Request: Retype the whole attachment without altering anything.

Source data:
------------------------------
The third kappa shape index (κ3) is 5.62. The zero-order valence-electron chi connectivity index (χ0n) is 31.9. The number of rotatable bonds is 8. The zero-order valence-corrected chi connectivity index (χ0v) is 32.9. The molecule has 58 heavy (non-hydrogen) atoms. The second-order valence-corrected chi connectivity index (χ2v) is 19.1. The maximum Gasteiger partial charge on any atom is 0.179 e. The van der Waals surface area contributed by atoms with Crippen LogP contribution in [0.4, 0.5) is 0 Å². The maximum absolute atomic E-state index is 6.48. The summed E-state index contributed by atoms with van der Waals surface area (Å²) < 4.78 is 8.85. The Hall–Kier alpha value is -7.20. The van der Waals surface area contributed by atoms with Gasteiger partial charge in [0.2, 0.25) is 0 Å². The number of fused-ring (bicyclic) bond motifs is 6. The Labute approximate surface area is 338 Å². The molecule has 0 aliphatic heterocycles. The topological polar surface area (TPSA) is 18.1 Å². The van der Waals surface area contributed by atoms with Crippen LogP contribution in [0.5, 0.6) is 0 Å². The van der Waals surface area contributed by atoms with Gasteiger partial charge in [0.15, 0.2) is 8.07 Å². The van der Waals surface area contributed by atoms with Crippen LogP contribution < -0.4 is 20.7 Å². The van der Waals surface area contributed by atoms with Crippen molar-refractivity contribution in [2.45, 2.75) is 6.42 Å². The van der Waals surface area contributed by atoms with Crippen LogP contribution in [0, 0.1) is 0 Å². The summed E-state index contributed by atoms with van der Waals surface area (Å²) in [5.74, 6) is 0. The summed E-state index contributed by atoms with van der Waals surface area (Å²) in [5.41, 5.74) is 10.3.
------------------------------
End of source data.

The third kappa shape index (κ3) is 5.62. The zero-order valence-electron chi connectivity index (χ0n) is 31.9. The number of rotatable bonds is 8. The zero-order valence-corrected chi connectivity index (χ0v) is 32.9. The molecule has 58 heavy (non-hydrogen) atoms. The second-order valence-corrected chi connectivity index (χ2v) is 19.1. The maximum Gasteiger partial charge on any atom is 0.179 e. The van der Waals surface area contributed by atoms with Crippen LogP contribution in [0.4, 0.5) is 0 Å². The maximum absolute atomic E-state index is 6.48. The summed E-state index contributed by atoms with van der Waals surface area (Å²) < 4.78 is 8.85. The Hall–Kier alpha value is -7.20. The van der Waals surface area contributed by atoms with Gasteiger partial charge in [0.2, 0.25) is 0 Å². The number of fused-ring (bicyclic) bond motifs is 6. The Labute approximate surface area is 338 Å². The molecule has 0 aliphatic heterocycles. The topological polar surface area (TPSA) is 18.1 Å². The van der Waals surface area contributed by atoms with Crippen LogP contribution in [0.5, 0.6) is 0 Å². The van der Waals surface area contributed by atoms with Gasteiger partial charge in [0.15, 0.2) is 8.07 Å². The van der Waals surface area contributed by atoms with Crippen LogP contribution < -0.4 is 20.7 Å². The van der Waals surface area contributed by atoms with Crippen molar-refractivity contribution in [2.45, 2.75) is 6.42 Å². The van der Waals surface area contributed by atoms with Crippen LogP contribution in [0, 0.1) is 0 Å². The summed E-state index contributed by atoms with van der Waals surface area (Å²) in [5.74, 6) is 0. The summed E-state index contributed by atoms with van der Waals surface area (Å²) in [5.41, 5.74) is 10.3.